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Tuesday, March 20, 2012

Day One: Complete

Yesterday was our first full day of working on the clean-up in West Liberty, KY, and man, there was a lot of work to be done!

My crew and I were up by 3:30am and ready to get started.  I had an interview with FOX News at 5am and by lunch, it felt like we had already put in a full day's work.  We started the day working in an area called Liberty Heights; a residential area on top of a hill.  People's personal belongings, baby blankets, books, clothes, toys, journals, covered the once beautiful mountainside.  Residents' most private and intimate personal items were scattered, sometimes miles away from their home.  Houses that once stood tall and offered safety for a family, had been leveled by the tornado.  Pieces of tin were wrapped around tree tops, a true indication of the force of the deadly storm.

When we rolled in on Sunday, I couldn't believe my eyes!  I've seen a lot of heart-wrenching scenarios in my life, but the devastation of West Liberty is unlike anything I've ever experienced.  Main Street has been completely demolished, as you'll see in the slide show.  In a community like West Liberty, the family owned businesses are the heartbeat of the town; of the people.  As we drove down Main Street, I couldn't help but reflect on the blood, sweat and tears that went into building each of these businesses.


On the corner of Main Street and Prestonsburg Street, a 100 year-old church was left in crumbles.  This church, that represented so much of what West Liberty values, and had been a landmark in this community for a century, had been reduced to a few piles of bricks.  Some residents shared that the church had the most beautiful stained glass windows and one recovery coordinator was carrying a piece of one of windows with him, as if to keep the memory alive.

But existing right along with all the devastation is a strong sense of hope.  The people of West Liberty have hope, even if they have very little else.  It would be easy to get lost in the aftermath of the tornado and all the work that is now required to clean-up their small Appalachian town; they are facing years of recovery efforts.  But these people have a resilience, a will to take back what was theirs and build it back better than it was before.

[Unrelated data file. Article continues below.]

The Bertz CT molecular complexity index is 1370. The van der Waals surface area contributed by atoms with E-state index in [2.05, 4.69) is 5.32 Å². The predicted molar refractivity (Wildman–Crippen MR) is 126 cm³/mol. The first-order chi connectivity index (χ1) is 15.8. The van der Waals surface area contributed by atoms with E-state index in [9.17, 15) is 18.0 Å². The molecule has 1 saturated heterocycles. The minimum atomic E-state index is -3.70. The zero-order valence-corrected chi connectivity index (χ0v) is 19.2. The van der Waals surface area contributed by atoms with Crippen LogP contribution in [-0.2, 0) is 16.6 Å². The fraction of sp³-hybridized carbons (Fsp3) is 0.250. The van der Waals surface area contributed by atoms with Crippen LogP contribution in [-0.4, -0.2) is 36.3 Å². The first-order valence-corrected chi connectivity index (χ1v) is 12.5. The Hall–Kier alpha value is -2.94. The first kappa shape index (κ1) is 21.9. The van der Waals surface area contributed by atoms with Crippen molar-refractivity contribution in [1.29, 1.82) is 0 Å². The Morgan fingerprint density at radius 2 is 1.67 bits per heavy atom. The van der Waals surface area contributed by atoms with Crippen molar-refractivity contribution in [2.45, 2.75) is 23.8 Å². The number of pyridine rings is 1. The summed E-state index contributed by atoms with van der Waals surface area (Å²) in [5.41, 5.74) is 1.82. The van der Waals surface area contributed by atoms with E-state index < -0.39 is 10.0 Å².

Just like the gentleman carrying the piece of stained glass window from the church; the residents of West Liberty, Kentucky are ready to move forward; they are looking forward to the future, while never forgetting their past and it is that strength and perseverance that is the most important component of their recovery.

There's still much work to be done, so I've got to get to it...
Dakota 

4 comments:

  1. I am amazed at your humble generosity. The world needs more people like you, who are willing to put words into action. I'm looking forward to following this blog... one that is so very well-written. You've managed to paint a portrait with words of what the fine people of West Liberty are facing. May God bless you!

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  2. Dakota:
    The West Liberty United Methodist Church...the 100-year old chruch you meniton, was where I was raised. It is heartwrenching to drive by that skeleton on my way to work. Thank you so much for your service and your time here in West Liberty!

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  3. You're doing noble work, Dakota. Thank you for your service!!!

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  4. http://unitedstatesnews1776.blogspot.com/2012/04/dakota-meyer.html

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